Waste Not Want Not

Discovering ways to re-purpose discards, making items from scratch and being self-sufficient.


Don’t Throw Away Your Whey

Just as I promised, I’ve found several very good ideas for using the whey left from making cheese and yogurt.  Many recipes for homemade cheese and yogurt encourage pouring this useful by-product down the drain but having a miser mindset, I don’t throw anything away if it can be used.  I’m often accused of dividing leftover food and freezing it in ice trays.  Guilty as charged.

Substitute whey in any baking recipe that calls for water or milk.

  1. Use it in fresh yeast breads and rolls recipes
  2. Add it to your cornbread, pancakes, waffles, muffins, biscuit batters
  3. Use it to cook pasta, potatoes, oatmeal, or rice and whey will add extra flavor to the foods
  4. Add it to soups and stews
  5. Use it as an additive to fruit smoothies and shakes
  6. Mix a little in your dog’s food for extra nutrition
  7. Pour it over your compost
  8. Spray your lawn with whey

One of my favorite ideas for using leftover whey is to make ricotta cheese.  All the recipes I’ve found for this homemade yummy, call for at least one to two gallons of whey.  If you are a cheese or yogurt maker you may want to freeze your smaller batches of whey until you have a gallon and they try your hand at ricotta.

ricotta

FYI:

  1. You’ll need a colander lined with cheesecloth
  2. A large stock pot
  3. Candy thermometer
  4. Yield about 1 cup of fresh ricotta

Ingredients for Ricotta

  • 1 to 2 gallons fresh whey
  • 1/4 cup white vinegar
  • A pinch of salt

Procedures

  1. Heat your whey to 200°F, or a low boil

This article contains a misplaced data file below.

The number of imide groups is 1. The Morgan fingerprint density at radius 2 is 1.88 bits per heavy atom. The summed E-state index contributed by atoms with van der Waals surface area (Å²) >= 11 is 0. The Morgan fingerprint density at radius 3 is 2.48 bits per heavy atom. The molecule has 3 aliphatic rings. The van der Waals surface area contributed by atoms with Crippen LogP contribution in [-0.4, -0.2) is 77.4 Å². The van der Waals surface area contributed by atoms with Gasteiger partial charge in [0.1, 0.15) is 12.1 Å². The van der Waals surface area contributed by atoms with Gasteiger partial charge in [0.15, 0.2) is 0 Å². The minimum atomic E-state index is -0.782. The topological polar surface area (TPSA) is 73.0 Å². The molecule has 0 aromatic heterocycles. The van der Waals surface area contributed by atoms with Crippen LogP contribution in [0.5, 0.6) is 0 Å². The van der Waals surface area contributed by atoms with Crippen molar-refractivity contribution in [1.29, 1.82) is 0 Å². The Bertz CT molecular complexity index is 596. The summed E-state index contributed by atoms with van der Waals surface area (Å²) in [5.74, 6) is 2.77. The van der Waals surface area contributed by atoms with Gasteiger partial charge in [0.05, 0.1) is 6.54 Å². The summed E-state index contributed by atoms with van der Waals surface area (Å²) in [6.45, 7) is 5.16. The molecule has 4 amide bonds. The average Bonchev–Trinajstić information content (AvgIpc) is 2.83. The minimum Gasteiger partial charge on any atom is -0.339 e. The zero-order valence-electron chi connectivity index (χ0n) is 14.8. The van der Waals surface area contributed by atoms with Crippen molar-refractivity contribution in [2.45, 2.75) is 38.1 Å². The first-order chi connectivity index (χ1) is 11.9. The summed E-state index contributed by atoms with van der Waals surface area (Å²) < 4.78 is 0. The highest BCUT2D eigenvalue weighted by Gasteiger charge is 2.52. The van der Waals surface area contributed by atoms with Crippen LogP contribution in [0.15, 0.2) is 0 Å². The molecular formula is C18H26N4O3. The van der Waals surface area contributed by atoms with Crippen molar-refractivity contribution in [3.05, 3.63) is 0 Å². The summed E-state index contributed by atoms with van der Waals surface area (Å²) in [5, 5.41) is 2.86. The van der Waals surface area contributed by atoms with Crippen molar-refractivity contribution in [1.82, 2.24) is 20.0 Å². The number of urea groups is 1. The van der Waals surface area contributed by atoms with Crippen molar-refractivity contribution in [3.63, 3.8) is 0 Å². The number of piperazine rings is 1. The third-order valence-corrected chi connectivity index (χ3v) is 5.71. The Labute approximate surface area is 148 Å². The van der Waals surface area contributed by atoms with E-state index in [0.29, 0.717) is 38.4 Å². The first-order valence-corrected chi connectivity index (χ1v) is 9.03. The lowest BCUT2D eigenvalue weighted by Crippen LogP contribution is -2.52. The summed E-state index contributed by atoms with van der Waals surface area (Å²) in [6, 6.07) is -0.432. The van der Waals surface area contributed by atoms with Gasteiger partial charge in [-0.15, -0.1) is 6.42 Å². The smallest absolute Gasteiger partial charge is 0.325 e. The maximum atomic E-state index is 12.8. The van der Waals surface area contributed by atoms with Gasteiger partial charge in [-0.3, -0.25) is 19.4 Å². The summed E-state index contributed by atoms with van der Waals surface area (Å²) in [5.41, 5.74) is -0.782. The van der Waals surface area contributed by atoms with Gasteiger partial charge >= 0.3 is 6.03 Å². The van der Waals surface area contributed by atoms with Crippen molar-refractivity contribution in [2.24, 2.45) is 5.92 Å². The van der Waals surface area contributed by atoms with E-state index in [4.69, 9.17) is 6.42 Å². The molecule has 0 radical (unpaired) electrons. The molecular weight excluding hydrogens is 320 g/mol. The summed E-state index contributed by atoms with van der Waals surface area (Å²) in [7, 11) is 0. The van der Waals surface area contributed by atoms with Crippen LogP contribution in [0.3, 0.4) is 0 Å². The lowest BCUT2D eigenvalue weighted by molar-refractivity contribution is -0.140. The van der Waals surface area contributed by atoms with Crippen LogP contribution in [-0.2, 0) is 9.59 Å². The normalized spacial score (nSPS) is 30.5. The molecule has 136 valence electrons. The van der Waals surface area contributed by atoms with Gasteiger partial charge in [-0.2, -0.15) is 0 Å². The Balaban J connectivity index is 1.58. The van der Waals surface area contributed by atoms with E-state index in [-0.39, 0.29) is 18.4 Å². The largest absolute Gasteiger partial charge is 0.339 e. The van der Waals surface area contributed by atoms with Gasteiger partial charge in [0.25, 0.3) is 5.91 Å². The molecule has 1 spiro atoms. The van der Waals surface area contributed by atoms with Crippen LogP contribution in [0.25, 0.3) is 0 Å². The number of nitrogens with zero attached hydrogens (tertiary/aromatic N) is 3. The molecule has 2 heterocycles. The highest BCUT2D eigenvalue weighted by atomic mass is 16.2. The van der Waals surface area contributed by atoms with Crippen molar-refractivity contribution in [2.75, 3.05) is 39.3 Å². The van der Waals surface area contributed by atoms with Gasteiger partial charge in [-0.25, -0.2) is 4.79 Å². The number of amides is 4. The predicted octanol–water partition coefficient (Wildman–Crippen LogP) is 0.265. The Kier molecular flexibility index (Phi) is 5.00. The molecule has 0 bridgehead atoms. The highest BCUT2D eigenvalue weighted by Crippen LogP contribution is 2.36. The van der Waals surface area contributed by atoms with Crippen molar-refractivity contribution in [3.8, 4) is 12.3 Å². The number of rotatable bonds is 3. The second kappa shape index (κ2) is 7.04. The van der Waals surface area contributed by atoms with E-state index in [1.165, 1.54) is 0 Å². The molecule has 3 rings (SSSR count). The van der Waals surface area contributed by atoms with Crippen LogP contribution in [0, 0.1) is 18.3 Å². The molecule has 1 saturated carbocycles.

2. Let the curds come together for 5 minutes or so, then drain the pot into your cloth-lined colander. The bulk of the whey should drain out within the first 5 minutes.
  3. When your ricotta has reached the desired balance of creaminess v. curdiness, scoop the cheese into a bowl and refrigerate until use.

Good luck! As soon as I have enough whey, I’m giving this a try.

Until next time!


CROCK POT GREEK YOGURT

I found a really neat recipe for making your own Greek yogurt in your trusty crock pot.  There are several steps to the technique and I recommend making it when you have time on your hands and in your kitchen.  In other words, make it when you’re not preparing meals.

I wanted to see the cost difference and if it was worth the time and effort.  I checked the price of Oikos Greek yogurt in my area and it sells for approximately $5.85 for 16 ounces.  A serving is half a cup and comes to $1.46 per serving. I can make this recipe for approximately $.50 per serving. It really doesn’t matter the brand of yogurt you use for your starter in this recipe.  Use a less expensive brand of plain yogurt to cut costs.  Store brand milk will also add to the savings in this recipe.

I’ve read that the milk you use can make a big difference in the consistency of your finished product.  Whole milk seems to be the preferred product for a thicker, creamer yogurt.  I’m not a big fan of low fat milk in the first place, so whole milk would be my choice.